On defense, Patriots opened up their coffers, which are usually sealed tight, to resign linebacker Dont’a Hightower and sign ex-Bills’ cornerback Stephon Gilmore to exorbitant sums. Familiar names like Chris Long and Jabaal Sheard may have left, but the Patriots attempted to replace them with vets Kony Ealy and Lawrence Guy.
They even refrained from trading cornerback Malcolm Butler and back quarterback Jimmy Garoppolo, who could have yield impressive draft capital, instead, keeping them and their skills in Foxborough.
The organization was all in, more than most years. They accumulated a massive holding of talent, more than most years. So expectations were sky high, more so than most years. The Patriots aren’t supposed to be a 2-2 ever, but this year they weren’t even supposed to be a 14-2 team, depending on who you talked to.
Dylan: New England is loaded, but they always have plenty of talent up and down the roster. Even the best teams will run into a wall on occasion, they are still looking towards a winning season where they will finish at the top of the conference. Even if they are not going be 14-2 or better, they are still going to be one of the top teams in the league, barring anything drastic happening. Come February, they should be contending for yet another Super Bowl.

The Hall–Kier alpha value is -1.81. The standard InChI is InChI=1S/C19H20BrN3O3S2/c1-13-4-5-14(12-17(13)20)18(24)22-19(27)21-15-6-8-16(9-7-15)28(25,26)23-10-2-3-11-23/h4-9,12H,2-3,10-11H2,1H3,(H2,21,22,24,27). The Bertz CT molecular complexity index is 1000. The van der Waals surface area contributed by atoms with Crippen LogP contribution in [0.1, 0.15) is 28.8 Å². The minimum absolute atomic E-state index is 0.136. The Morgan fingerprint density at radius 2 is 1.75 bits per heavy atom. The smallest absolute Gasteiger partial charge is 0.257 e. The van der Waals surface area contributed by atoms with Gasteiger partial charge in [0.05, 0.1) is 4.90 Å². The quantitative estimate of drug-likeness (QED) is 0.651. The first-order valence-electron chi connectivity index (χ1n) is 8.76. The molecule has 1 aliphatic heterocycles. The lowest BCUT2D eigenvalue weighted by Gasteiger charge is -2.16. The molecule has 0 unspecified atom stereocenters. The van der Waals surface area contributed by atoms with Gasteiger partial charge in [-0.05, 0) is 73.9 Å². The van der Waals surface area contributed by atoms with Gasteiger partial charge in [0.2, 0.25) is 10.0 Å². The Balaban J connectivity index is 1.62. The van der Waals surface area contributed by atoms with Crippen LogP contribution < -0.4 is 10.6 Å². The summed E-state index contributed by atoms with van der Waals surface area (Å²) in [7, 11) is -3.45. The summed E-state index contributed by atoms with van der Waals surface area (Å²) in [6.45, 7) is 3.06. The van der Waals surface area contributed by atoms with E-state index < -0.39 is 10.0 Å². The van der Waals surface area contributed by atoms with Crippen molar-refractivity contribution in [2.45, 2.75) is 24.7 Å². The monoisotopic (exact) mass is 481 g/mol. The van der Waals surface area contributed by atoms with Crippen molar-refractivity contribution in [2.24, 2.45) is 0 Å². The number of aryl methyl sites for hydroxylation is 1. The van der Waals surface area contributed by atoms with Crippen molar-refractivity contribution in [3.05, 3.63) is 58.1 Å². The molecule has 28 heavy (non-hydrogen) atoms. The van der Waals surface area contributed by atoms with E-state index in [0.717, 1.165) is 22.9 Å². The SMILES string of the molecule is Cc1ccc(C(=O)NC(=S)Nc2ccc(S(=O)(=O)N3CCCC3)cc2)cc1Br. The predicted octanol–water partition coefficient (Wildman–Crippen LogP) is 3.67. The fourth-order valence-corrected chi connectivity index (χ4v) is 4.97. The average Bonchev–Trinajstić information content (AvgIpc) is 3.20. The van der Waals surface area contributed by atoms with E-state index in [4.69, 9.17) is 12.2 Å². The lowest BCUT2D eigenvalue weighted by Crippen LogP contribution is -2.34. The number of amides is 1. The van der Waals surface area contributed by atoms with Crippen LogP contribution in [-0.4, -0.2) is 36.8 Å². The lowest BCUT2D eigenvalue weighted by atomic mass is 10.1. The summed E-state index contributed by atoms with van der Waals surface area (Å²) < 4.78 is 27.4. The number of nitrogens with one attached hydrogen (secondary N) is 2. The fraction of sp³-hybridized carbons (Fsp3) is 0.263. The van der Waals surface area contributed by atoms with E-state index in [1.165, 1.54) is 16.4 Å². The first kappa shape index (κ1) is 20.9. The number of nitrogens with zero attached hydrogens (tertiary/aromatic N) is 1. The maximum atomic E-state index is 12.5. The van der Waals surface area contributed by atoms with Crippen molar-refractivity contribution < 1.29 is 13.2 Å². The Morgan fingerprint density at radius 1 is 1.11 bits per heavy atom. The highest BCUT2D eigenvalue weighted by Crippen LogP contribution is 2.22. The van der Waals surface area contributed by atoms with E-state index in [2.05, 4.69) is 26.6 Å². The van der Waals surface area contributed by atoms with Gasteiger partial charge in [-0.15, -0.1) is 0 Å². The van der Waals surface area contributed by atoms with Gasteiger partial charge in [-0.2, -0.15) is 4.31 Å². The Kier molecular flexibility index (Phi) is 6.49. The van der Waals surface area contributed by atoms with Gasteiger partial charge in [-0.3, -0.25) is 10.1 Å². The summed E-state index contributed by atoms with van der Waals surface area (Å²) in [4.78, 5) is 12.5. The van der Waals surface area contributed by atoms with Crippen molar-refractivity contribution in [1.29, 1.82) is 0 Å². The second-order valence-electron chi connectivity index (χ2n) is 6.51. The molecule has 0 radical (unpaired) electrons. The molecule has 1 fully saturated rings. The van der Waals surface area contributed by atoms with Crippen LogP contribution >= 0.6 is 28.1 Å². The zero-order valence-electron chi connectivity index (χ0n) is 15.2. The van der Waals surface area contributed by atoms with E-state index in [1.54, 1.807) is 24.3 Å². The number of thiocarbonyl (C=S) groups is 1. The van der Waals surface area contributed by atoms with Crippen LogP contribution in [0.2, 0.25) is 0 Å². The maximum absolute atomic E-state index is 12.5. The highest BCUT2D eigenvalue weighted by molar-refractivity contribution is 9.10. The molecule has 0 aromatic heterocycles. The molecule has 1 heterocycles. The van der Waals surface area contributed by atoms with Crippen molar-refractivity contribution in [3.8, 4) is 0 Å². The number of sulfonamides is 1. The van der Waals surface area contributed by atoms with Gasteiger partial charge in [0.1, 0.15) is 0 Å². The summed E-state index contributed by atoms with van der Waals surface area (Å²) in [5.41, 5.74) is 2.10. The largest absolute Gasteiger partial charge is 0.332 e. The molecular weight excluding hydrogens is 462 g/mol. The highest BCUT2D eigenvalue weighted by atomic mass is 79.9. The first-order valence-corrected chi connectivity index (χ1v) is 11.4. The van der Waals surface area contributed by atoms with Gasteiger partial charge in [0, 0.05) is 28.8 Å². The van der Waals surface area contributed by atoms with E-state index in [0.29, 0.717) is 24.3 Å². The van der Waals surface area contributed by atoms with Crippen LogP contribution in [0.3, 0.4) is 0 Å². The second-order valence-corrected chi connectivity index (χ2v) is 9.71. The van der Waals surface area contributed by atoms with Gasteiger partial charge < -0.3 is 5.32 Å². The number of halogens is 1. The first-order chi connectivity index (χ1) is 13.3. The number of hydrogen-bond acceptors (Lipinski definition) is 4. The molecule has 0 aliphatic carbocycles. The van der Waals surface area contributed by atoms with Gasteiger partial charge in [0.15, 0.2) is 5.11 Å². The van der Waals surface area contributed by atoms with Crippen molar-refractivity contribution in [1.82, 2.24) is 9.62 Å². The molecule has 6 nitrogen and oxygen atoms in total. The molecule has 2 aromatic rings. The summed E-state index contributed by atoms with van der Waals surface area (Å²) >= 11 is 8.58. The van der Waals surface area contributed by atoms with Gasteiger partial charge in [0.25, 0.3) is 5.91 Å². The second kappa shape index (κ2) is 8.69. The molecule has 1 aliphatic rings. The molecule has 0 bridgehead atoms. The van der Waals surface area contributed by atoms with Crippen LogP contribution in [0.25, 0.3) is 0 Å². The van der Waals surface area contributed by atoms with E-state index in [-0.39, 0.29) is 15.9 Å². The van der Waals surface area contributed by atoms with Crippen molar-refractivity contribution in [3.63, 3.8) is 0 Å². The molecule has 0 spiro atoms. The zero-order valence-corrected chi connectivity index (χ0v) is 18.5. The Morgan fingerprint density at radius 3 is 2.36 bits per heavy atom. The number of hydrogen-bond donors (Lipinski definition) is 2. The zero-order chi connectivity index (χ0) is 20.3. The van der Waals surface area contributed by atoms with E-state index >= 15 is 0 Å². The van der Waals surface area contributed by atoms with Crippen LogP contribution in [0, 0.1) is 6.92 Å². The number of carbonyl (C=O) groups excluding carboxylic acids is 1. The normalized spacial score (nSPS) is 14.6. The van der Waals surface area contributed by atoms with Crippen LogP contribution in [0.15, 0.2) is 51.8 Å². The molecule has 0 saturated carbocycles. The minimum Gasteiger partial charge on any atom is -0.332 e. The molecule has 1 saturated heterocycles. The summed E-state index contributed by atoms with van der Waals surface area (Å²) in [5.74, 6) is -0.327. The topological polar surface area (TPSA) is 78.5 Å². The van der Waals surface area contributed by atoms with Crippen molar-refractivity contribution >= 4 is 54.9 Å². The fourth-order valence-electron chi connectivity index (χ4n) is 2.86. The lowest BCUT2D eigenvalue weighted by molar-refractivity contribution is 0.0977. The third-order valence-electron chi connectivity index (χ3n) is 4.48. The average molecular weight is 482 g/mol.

Where the Jets stand in the coming weeks may go completely awry from preseason expectations. A team can still win the division at 11-5 or 10-6 (especially in the AFC East), but they cannot get the top overall draft pick at 6-10, which could be where the Jets are headed.
While the Patriots weren’t even supposed to be 14-2, the Jets weren’t even supposed to be 2-14. Who could have anticipated players like Bilal Powell, Elijah McGuire, Kony Ealy and Josh McCown would perform as well as they have.
What really makes the Jets 2-2 record scratch your head is how quickly some of the team’s younger players have begun to gel and form an identity. They are learning how to win around strong defense and a decent running attack.
They say these things don’t happen overnight, but for the Jets, it somewhat did. After an 0-2 start it seemed like everything was going exactly according to plan. They were coming off an embarrassing 45-20 loss to the Oakland Raiders. Then, suddenly, the team put everything together. I guess part of the element of surprise is doing something when everyone least expects it.
Matt Barresi is a staff writer for The Daily Campus. He can be reached via email at email@example.com.
Dylan Barrett is a campus correspondent for The Daily Campus. He can be reached via email at firstname.lastname@example.org.